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Why The Frogger Episode Of Seinfeld Was So Difficult To Film

From the doll that resembles his mother to his determination to explain "shrinkage" to the new woman in his life, George Costanza (Jason Alexander) tends to get obsessive over little things that upset him. A prime example of this is in Season 9, Episode 18 ("The Frogger"), which sees this "Seinfeld" character attempt to save his decade-long high score on the arcade game.

When George and Jerry Seinfeld learn that Mario's Pizza –- a less-than-hospitable joint they frequented in their adolescent years –- is closing, George is excited to see that Frogger is still in the restaurant. He becomes so enthralled watching a young Drake Bell, of Nickelodeon's "Drake & Josh" fame, play that he starts yelling directions at the boy, forcing him to leave. George then sees that the top score he achieved long ago is still reigning supreme.

In true George fashion, he can't let this go. Instead, he hires Slippery Pete (Peter Stormare), an acquaintance of Kramer (Michael Richards), to move Frogger to his place so that he can preserve his score forever. But once the game is unplugged, it runs on limited battery power. If this is drained, all scores are wiped. Instead of moving the game as promised, Slippery Pete decides to play Frogger until it has three minutes of power left. Panicked, George feverishly attempts to wheel it to the pharmacy across the street, where it can be plugged back in. However, it gets caught on the curb, and a truck rams into Frogger, destroying it.

This final scene is mere minutes long, but it was actually one of the most difficult "Seinfeld" moments to film in its nine-season history.

George's dangerous adventure across the street took much coordination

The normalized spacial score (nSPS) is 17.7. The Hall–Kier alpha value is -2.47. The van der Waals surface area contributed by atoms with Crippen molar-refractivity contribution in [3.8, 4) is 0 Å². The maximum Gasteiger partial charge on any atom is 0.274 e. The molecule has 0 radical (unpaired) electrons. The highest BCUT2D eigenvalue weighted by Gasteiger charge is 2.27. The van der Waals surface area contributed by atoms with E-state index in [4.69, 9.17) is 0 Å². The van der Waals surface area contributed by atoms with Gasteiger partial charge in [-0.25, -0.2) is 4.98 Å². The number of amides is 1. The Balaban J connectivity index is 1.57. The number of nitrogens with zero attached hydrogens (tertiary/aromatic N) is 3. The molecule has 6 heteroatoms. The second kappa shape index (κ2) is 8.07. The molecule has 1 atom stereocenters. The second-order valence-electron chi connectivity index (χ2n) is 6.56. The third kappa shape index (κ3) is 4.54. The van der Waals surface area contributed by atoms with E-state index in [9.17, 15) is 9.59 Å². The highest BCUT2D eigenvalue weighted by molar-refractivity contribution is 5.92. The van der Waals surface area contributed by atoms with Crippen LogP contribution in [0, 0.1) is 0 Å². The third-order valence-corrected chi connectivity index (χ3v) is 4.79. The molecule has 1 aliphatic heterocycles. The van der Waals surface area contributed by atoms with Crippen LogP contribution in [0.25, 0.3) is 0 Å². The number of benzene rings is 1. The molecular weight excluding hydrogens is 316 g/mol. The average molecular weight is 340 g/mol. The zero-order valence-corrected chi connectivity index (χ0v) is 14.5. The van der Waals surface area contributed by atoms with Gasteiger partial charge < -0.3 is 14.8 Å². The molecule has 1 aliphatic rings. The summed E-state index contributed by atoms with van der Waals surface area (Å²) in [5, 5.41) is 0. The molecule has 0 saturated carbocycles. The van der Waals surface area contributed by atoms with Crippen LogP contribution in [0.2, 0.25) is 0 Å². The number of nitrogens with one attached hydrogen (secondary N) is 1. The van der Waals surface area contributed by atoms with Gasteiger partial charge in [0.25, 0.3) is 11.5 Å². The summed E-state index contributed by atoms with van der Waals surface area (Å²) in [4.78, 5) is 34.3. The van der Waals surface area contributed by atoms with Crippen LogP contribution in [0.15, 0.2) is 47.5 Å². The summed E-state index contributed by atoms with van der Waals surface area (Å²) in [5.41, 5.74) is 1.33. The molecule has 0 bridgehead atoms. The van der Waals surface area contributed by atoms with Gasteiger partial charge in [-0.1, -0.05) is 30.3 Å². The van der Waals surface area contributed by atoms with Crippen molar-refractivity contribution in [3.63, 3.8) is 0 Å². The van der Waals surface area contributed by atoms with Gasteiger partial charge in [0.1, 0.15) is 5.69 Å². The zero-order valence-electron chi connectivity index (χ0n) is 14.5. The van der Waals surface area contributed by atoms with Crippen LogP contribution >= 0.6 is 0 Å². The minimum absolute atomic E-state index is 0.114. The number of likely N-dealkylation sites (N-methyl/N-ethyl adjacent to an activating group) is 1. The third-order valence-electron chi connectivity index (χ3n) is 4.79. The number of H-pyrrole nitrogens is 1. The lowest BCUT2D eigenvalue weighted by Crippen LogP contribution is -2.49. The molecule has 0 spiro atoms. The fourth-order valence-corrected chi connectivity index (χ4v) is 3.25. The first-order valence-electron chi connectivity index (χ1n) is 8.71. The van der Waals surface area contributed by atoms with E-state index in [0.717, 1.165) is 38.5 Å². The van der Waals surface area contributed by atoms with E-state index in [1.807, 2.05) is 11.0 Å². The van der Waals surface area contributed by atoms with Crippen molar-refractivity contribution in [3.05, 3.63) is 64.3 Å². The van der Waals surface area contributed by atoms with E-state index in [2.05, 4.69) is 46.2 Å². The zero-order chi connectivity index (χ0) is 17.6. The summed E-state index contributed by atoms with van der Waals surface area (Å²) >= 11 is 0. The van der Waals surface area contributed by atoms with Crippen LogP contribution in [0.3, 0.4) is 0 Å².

Jerry Seinfeld didn't want the scene of George navigating Frogger across the street to be average. Instead, he wanted it to look as though George was in a real-life game of Frogger. However, this took much time, effort, and creative thinking that went beyond the typical filming process for "Seinfeld."

"It was obviously a really hard production thing to do, but it was also one of those ones where you know you can't compromise at all because not getting it 100% right, it's just not gonna really look like anything," said writer Gregg Kavet in a behind-the-scenes interview.

Yellow tape was placed over the white lines on the street to make it look more authentic to the game. Next, rehearsal was held with 30 stunt drivers, all traveling at the same speed. A camera was then placed on a track above the street to follow Jason Alexander as he veered left, right, back, and front through the vehicles. As for the truck at the end, the crash was very much real.

"That truck was going quite fast, and he [Alexander] waited until a very late moment and dove out of the way onto a mattress," said Kavet.

In fact, Alexander said a few pieces of wood flew very close to his head. Still, there are no hard feelings toward the episode. On Twitter, he even applauded a clever Lego recreation of "The Frogger."